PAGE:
Massy chief concerned at foreign exchange disclosures

(Trinidad Guardian) President and chief executive of Massy Group, Gervais Warner, has expressed deep concern about the recent disclosure by Central Bank Governor Jwala Rambarran of the country’s 18 biggest foreign exchange buyers, saying it may have set a dangerous precedent.

The head of one of the country’s biggest conglomerates made the comment as he said he viewed Rambarran’s act a breach of confidentiality, adding they are now exploring their legal options in the matter.

“We had our legal team work over the weekend. Can he? We found that really he shouldn’t. The information that was used and disclosed is confidential to the commercial banks with whom we do our banking,” Warner told the T&T Guardian.

“If the Governor of the Central Bank can disclose confidential information that is shared with your commercial banks, just like that, he could share other information.

“He could share your personal information, or my personal information. I think it’s a really dangerous precedent and everyone in T&T should be concerned about it,” he added.

Gervais Warner
Gervais Warner

Several of the companies named by Rambarran last week have officially written to Finance Minister Colm Imbert alleging that the Central Bank governor may have been in breach of the Central Bank Act in disclosing their information.

The T&T Chamber of Commerce also released a statement expressing similar sentiments but Rambarran has defended his action, saying he acted in the public interest.

Imbert told the Senate this week that after receiving complaints from companies about the issue, he had advised his legal team to look into whether there was indeed a breach.

Addressing this, Warner said: “I think it is pretty obvious that there are some parts of the Act/laws that have been breached. I will sit back and wait to see what officials do about this.”

He said the Massy Group respected the right of the people to know and was big supporters of transparency.

“We are a publicly traded company. We disclose a lot of information all the time. We have no problem disclosing information that is either required by the authorities or if we think the public should know,” he said

However, Warner said Rambarran should have used industry data rather than individual company figures to make his point about the use of foreign exchange. He also wondered why the governor did not include companies in the foreign used vehicle sector.

He said publicly disclosing how much foreign exchange 18 companies used also gave the impression that they were putting it to their own use rather than for the purpose of satisfying public demand.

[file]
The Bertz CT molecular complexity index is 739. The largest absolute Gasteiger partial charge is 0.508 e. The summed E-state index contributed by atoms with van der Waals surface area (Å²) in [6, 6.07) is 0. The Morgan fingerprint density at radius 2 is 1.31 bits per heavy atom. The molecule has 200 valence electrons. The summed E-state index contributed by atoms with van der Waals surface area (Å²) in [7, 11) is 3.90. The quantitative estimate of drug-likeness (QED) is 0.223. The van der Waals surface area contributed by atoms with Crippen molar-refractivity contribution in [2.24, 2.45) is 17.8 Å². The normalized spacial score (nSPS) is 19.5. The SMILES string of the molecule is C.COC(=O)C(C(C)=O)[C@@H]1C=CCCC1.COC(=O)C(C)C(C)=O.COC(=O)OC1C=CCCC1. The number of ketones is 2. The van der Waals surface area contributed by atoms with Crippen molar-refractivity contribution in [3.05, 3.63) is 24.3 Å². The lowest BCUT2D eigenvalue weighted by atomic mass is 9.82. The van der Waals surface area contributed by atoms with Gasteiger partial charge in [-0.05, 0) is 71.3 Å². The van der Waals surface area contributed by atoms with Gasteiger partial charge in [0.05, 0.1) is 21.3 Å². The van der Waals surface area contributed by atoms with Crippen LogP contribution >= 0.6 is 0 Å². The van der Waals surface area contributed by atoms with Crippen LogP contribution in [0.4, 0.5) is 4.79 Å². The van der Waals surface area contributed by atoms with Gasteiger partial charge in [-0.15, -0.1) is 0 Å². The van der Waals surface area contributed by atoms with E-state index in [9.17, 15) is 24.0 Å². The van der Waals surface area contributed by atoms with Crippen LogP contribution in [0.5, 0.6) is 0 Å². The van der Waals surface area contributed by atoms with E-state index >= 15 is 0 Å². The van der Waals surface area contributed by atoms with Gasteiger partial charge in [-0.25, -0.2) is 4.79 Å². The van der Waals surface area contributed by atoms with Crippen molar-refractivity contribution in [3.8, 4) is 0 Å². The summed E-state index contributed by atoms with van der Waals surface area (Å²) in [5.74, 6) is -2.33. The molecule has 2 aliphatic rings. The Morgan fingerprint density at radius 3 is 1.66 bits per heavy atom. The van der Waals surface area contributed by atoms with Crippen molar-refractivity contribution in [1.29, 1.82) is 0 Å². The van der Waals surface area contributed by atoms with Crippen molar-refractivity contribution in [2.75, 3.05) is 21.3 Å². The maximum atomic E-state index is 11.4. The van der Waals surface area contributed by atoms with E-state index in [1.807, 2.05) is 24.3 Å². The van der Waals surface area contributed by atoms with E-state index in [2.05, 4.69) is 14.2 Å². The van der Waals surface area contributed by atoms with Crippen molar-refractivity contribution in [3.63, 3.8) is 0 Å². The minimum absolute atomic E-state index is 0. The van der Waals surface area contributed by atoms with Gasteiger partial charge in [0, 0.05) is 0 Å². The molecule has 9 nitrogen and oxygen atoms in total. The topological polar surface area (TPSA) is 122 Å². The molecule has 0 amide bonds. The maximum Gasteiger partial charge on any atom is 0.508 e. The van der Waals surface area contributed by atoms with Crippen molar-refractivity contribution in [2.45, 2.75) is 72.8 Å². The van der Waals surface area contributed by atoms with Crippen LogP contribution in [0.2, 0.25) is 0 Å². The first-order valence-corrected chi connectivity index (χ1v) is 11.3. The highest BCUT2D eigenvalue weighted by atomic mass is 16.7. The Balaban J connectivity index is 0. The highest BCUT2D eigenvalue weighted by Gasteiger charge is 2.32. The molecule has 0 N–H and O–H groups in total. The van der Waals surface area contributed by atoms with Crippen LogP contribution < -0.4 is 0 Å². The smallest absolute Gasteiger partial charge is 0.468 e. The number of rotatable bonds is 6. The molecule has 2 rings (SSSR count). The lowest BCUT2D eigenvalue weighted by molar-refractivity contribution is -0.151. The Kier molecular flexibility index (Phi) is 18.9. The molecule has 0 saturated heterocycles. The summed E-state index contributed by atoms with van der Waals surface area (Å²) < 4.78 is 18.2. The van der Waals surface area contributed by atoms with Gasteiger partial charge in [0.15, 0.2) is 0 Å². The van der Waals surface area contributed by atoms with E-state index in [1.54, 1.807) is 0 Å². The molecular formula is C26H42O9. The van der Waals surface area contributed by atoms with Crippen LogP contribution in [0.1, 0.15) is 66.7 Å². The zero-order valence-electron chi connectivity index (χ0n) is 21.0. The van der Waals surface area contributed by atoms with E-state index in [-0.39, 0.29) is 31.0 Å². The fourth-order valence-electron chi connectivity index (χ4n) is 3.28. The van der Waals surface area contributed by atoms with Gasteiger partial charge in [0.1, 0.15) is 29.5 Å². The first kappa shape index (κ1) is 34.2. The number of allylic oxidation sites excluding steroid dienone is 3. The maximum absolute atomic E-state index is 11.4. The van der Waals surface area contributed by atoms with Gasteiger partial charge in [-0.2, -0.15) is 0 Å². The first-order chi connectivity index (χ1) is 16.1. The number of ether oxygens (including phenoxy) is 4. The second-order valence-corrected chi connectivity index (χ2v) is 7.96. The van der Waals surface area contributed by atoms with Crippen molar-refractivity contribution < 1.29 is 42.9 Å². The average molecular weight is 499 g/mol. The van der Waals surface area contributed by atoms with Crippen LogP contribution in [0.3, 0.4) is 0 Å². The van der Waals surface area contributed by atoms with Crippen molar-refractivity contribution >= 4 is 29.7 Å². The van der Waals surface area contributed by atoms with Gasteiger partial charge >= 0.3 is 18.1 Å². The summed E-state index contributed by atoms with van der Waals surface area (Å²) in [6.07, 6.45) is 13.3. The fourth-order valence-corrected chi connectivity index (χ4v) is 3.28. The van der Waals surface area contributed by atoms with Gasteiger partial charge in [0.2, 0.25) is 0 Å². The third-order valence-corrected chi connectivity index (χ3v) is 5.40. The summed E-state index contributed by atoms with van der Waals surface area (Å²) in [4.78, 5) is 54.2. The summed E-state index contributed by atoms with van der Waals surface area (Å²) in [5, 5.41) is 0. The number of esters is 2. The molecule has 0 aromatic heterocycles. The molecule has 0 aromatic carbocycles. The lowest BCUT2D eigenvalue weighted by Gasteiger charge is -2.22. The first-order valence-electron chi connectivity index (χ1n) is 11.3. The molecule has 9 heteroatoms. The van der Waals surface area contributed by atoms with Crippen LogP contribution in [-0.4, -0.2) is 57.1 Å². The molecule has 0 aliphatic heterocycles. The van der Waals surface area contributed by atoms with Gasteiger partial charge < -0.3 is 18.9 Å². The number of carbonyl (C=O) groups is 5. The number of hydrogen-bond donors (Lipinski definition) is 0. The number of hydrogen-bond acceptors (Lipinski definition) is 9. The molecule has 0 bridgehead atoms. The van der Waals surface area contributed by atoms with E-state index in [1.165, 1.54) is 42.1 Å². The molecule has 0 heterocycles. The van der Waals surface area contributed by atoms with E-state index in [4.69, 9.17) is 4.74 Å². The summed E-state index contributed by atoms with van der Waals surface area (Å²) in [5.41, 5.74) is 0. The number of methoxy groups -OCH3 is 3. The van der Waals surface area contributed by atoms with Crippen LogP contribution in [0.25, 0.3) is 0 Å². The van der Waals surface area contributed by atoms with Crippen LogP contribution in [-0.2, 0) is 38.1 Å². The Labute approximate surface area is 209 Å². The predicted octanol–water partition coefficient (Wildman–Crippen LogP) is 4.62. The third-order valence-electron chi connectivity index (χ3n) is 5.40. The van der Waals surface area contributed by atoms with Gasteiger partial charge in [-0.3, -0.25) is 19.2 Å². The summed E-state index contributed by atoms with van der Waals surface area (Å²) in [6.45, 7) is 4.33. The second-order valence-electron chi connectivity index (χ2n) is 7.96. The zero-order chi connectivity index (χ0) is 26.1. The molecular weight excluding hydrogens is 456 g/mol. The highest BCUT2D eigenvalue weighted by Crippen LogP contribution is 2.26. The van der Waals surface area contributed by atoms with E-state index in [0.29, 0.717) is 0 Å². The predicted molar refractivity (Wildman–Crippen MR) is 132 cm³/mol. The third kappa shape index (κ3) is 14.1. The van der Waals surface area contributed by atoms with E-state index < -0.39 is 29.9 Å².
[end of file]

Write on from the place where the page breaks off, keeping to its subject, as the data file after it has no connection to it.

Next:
“We don’t take the US dollars and hold them for ourselves. It is the pharmaceuticals that you need in the hospitals, it’s the food that we consume, it’s the cars we want to drive,” he said.

“It is not like these companies are the consumers of foreign exchange. These companies are the intermediaries who the consumers purchase from.

“We can’t buy a car from Nissan with TT dollars. No. It’s a Japanese company. They are manufacturing in Mexico. We need to get US dollars to pay them. It is misleading to zero in on specific companies and say these are the major users of foreign exchange.

“We are using it to satisfy consumer demand. I think that point really needed to be made properly,” Warner added.

The Massy Group boss’ comments came even as Finance Minister Colm Imbert gave the Government an update on the situation during yesterday’s Cabinet session.

Speaking at the post-Cabinet media briefing at the Office of the Prime Minister, St Clair, afterwards, Communications Minister Maxie Cuffie confirmed Imbert had updated Cabinet on legal advice sought in the matter.

He said, however,  while Imbert presented a comprehensive statement on the matter he was not at liberty to say any more, adding only Imbert could speak about the matter.

Imbert could not be contacted for comment yesterday.

It is understood that Cabinet is seeking legal advice on whether last Friday’s naming of some of T&T’s largest users of foreign exchange in the last three years by Rambarran constitutes “misconduct in relation to his duties.”

Section 12 of the Central Bank Act outlines ten grounds that can be used to terminate the appointment of a Governor, deputy Governor or director of the Central Bank.

The legislation, at section 12 (e), would allow President Anthony Carmona to terminate the appointment of Rambarran if he is “guilty of misconduct in relation to his duties.”

Cabinet is also seeking legal advice on whether the President has the discretion to reject, modify or delay a Cabinet directive on the issue of the Governor’s termination.

Cabinet is being advised, the T&T Guardian understands, that unless the Constitution specifically provides for the President acting in his own discretion—as with the appointment of Independent Senators—the convention is that heads of state obey the wishes of the Government of the day.

In a statement issued Tuesday, the Central Bank governor defended his decision to disclose the information.

The statement added: “The Central Bank remains an independent national institution integral to the financial architecture of T&T and stands as the guardian of the country’s economic and financial stability.”

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